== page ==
Lung cancer often does not produce symptoms; if it does, those symptoms can be easy to overlook. Getting regular lung cancer screenings could help your provider find lung cancer when it is in earlier, more treatable stages.
Low-dose computed tomography (CT) scans are currently the only recommended test for lung cancer screenings. Studies have shown these screenings decrease the risk of death from lung cancer in patients who smoke heavily. Our goal is to detect lung cancer before it spreads and begin treatment as quickly as possible.
Am I Eligible for a CT Lung Screening?
You’re eligible if you:
- are between 50 and 77 yrs old
- currently smoke or quit smoking within the last 15 years
- Smoke or smoked a pack a day for 20 or more years or two packs a day for 10 or more years.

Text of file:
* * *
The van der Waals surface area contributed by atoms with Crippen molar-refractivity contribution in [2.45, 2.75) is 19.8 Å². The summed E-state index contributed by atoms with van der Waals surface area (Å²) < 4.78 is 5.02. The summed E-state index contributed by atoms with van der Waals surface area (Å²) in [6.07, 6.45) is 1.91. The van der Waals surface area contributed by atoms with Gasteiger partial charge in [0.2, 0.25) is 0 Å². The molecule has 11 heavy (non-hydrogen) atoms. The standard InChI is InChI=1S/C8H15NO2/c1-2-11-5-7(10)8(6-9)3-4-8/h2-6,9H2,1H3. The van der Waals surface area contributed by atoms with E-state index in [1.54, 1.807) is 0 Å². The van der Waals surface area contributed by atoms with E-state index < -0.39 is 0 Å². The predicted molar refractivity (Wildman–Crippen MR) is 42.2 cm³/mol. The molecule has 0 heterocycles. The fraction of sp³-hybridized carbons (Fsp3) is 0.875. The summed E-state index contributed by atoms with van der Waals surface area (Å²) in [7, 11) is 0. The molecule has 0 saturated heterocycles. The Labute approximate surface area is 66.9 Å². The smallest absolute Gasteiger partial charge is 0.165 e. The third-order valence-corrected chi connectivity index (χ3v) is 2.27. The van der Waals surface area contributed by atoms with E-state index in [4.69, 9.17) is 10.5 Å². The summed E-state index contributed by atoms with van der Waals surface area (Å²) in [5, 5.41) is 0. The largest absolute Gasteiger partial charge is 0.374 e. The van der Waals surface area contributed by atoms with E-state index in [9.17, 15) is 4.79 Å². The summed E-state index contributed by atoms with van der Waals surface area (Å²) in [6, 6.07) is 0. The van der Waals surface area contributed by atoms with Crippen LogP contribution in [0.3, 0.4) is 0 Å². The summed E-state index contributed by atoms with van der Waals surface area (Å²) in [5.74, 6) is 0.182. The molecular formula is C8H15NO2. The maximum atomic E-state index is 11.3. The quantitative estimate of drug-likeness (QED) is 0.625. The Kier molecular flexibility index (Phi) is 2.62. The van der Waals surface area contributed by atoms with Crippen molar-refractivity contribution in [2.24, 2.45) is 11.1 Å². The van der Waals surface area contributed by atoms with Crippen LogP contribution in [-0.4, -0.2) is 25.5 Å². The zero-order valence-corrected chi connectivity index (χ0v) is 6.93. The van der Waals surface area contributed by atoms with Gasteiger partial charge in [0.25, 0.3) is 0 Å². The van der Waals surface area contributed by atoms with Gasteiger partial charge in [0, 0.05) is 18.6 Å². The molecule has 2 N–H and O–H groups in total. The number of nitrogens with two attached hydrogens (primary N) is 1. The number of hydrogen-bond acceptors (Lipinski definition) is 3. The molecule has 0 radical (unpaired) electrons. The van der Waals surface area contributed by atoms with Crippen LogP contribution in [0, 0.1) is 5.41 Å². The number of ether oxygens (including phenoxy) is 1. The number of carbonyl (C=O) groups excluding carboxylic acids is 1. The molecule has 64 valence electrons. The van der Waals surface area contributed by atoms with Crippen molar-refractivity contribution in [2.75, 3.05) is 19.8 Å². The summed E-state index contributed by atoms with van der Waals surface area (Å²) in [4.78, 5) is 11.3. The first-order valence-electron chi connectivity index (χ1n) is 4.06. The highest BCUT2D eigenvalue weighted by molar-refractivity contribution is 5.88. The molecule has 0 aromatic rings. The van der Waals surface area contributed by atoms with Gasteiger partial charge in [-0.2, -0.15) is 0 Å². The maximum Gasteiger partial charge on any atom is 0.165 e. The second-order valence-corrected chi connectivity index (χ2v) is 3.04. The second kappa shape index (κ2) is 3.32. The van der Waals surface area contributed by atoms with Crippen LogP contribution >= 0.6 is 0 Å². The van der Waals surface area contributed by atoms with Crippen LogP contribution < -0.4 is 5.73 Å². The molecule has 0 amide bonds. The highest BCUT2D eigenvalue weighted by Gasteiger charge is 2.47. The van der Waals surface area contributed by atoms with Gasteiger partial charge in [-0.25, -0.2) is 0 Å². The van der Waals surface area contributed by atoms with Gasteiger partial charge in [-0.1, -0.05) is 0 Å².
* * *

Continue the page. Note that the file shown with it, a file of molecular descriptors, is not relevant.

You can calculate your pack year history using this formula:
(Number of packs smoked per day) x (Years smoked) = Pack year history
Preparing for Your Screening
A CT lung screening is an outpatient procedure. You most likely won’t be required to do any preparations the day before.
On the day of your procedure, dress in comfortable clothing and leave any jewelry at home. You’ll change into a gown and lie down on a table that will pass through the CT scanner. Lung cancer screenings don’t require any contrast dyes.
You’ll have to stay very still during your screening, and your technician may ask you to hold your breath for a few seconds. Usually, CT lung screenings take only a few minutes.
Tobacco Free, is a local free tobacco cessation program that can help you quit smoking and reduce your lung cancer risk.
Call 724-250-4594 to speak with Sydney Gilman, Lung Screening Navigator at Washington Heath System.